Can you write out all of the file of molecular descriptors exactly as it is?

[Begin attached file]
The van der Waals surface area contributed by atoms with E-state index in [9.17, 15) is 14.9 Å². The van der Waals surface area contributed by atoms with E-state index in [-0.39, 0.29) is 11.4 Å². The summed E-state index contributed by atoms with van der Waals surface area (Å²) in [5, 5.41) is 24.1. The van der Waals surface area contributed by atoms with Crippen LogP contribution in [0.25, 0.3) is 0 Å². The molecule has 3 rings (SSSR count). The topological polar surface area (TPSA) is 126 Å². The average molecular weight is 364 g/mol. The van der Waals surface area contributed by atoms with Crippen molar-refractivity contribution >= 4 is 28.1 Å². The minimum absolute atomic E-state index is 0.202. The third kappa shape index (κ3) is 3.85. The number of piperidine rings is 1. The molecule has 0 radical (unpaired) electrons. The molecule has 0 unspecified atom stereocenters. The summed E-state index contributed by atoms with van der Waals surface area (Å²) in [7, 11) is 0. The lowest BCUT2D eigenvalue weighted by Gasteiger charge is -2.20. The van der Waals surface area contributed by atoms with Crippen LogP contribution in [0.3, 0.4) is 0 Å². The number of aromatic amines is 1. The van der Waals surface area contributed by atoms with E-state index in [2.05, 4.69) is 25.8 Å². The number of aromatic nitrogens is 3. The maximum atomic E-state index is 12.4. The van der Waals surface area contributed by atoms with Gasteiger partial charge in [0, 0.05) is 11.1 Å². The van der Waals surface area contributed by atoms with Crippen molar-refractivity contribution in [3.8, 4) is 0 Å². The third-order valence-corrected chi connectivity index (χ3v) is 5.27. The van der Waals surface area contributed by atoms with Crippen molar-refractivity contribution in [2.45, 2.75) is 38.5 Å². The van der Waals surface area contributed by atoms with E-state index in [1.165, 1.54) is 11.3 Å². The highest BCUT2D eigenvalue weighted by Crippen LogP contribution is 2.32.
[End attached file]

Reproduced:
The van der Waals surface area contributed by atoms with E-state index in [9.17, 15) is 14.9 Å². The van der Waals surface area contributed by atoms with E-state index in [-0.39, 0.29) is 11.4 Å². The summed E-state index contributed by atoms with van der Waals surface area (Å²) in [5, 5.41) is 24.1. The van der Waals surface area contributed by atoms with Crippen LogP contribution in [0.25, 0.3) is 0 Å². The molecule has 3 rings (SSSR count). The topological polar surface area (TPSA) is 126 Å². The average molecular weight is 364 g/mol. The van der Waals surface area contributed by atoms with Crippen molar-refractivity contribution >= 4 is 28.1 Å². The minimum absolute atomic E-state index is 0.202. The third kappa shape index (κ3) is 3.85. The number of piperidine rings is 1. The molecule has 0 radical (unpaired) electrons. The molecule has 0 unspecified atom stereocenters. The summed E-state index contributed by atoms with van der Waals surface area (Å²) in [7, 11) is 0. The lowest BCUT2D eigenvalue weighted by Gasteiger charge is -2.20. The van der Waals surface area contributed by atoms with Crippen LogP contribution in [0.3, 0.4) is 0 Å². The number of aromatic amines is 1. The van der Waals surface area contributed by atoms with E-state index in [2.05, 4.69) is 25.8 Å². The number of aromatic nitrogens is 3. The maximum atomic E-state index is 12.4. The van der Waals surface area contributed by atoms with Gasteiger partial charge in [0, 0.05) is 11.1 Å². The van der Waals surface area contributed by atoms with Crippen molar-refractivity contribution in [3.8, 4) is 0 Å². The third-order valence-corrected chi connectivity index (χ3v) is 5.27. The van der Waals surface area contributed by atoms with Crippen molar-refractivity contribution in [2.45, 2.75) is 38.5 Å². The van der Waals surface area contributed by atoms with E-state index in [1.165, 1.54) is 11.3 Å². The highest BCUT2D eigenvalue weighted by Crippen LogP contribution is 2.32.